Comeback Party: Manziel Isn’t Alone When It Comes to QB Comebacks
Having gone through rehab, maligned QB Johnny Manziel is ready to crack open an attempt on an NFL comeback.
The former first round pick Manziel, who had acknowledged he has had problems with his hard partying antics, announced this week he has hired an agent and comeback talks have begun. Personally, while I have made cracks on Manziel in the past for the way his NFL career fizzled out, I'm glad to see he is trying to get his life back on track, and wish him luck in his efforts to return to football.
Manziel, who took the 2016 season off, has some good inspiration when it comes to quarterbacks who took a year off, whether due to their own decision or not, from the NFL, based on these four examples...
In an 11-year career in Philadelphia, Randall Cunningham was the Michael Vick of his day, minus the controversy. By 1995, however, he was a shell of his former self, and the Eagles were ready to move on, handing the starting reigns over to Rodney Peete. Cunningham subsequently retired from football, but was called back into service after one year off by Dennis Green, reuniting Cunningham with his Philadelphia teammate, Cris Carter. Adding Randy Moss to the mix one year later, the trio had one of the best offensive seasons in NFL history, ending the year at 15-1. Cunningham went on to play three more season after his return to the NFL, splitting those years between Minnesota, Baltimore, and Dallas.
You have to feel for Trent Green. He was called into the St. Louis Rams in 1999 to be the franchise quarterback, but he got "Dak Prescott-ed" before it was cool, as a preseason injury forced him out of service. In his place went Kurt Warner, who played the entire '99 season, and captured Super Bowl XXXIV. Green did not throw any passes that year, but the Super Bowl champ instead impressed when Warner went down with an injured hand, enough for the Rams to trade him to the Kansas City Chiefs for a 1st round pick. Green enjoyed several seasons of prosperity with the Chiefs, though his tenure was marred by clutch failures and late injuries. He spent his twilight years with the Dolphins and a reunion with the Rams.
Peyton Manning, more or less, put Indianapolis football on the map. When he arrived in the Hoosier state in 1998, the Colts had made the playoffs just three times since arriving in 1982. Under Manning, the Colts made the playoffs in 10 of their 12 seasons with the gunslinger, and earned the title of champions in Super Bowl XLI. That made it all the more difficult when Manning, forced to miss the entire 2011 season due to injury, a season that relegated the Colts to 2-14 status, was asked to leave in favor of top overall pick Andrew Luck. Manning went to Denver and performed brilliantly for a few more seasons. While most of his tremendous skill had deteriorated, he went out on the highest of highs, helping Denver earn victory in Super Bowl 50.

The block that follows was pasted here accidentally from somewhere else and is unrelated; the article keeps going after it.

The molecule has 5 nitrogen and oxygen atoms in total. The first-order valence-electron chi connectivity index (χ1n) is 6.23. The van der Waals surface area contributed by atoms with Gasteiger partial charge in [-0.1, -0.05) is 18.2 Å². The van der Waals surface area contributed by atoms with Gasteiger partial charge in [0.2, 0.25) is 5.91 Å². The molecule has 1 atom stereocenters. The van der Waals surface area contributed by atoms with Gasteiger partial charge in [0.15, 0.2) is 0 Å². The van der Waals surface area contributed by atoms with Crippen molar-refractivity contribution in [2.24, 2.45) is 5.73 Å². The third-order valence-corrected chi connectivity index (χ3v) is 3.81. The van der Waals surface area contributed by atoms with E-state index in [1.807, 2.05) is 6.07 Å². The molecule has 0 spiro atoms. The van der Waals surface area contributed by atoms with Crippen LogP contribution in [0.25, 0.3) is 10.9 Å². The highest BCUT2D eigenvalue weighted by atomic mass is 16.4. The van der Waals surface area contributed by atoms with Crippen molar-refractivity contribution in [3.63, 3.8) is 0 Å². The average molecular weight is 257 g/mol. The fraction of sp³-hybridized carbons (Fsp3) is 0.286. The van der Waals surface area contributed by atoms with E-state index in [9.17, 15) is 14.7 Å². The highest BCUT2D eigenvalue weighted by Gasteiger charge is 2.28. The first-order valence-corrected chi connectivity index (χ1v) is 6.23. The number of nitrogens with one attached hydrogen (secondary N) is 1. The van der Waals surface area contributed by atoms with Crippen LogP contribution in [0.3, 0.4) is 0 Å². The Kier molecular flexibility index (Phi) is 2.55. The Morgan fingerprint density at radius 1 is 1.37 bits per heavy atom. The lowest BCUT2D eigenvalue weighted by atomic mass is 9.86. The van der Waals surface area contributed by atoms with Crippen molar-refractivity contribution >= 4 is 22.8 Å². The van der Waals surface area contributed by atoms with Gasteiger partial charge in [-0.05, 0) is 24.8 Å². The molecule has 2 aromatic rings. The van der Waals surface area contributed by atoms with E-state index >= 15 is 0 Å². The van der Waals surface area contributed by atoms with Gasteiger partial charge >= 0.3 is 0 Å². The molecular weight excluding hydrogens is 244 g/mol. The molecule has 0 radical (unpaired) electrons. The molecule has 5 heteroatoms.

A first-round selection of Denver in the 1992 Draft, Maddox had the odds stacked against him from the start after a good career at UCLA. Many criticized Denver being the ones to take Maddox, considering the team had several other needs and John Elway was still in the midst of his prime. His time in Denver didn't yield much success, nor did stops with the Rams or Giants. After briefly becoming an Allstate agent, Maddox made a name for himself in the supposedly more "fun" NFL alternatives, the Arena Football League and the XFL. In the latter, he led the Los Angeles Xtreme to a victory in the Million Dollar Game (yes, really), and earned league MVP honors. He returned to the NFL in 2001, six years in between throwing NFL passes, signing with the Pittsburgh Steelers. Subbing in for fan favorite Kordell Stewart, Maddox ended up starting 11 games, posting a 7-3-1 record. He led three 4th quarter comebacks, adding one more in the postseason as the Steelers came back to earn a wild card victory over Cleveland. Though Maddox would eventually give way to Ben Roethlisberger, he did earned a ring when the Steelers won Super Bowl XL.
Speaking of Vick, he had quite comeback of his own. Upon his release from prison for the dogfighting ring uncovered in 2007, Vick was signed by the Philadelphia Eagles. After spending a majority of his first year back on the bench, Vick officially made his prescience felt throughout the football world in 2010, his crowning achievement perhaps being the "Miracle at the New Meadowlands", in which Vick led the Eagles back from a late 21 point deficit to help the Eagles not only earn the NFC East division title, but deliver a crippling blow to the Giants playoff hopes. After two excellent years with the Eagles, Vick feel victim to injuries and inconsistency, ending his career in backup appearances with the Steelers and Jets.
Who are your favorite QB comeback stories? Tweet @GeoffMags5490 and keep the conversation going
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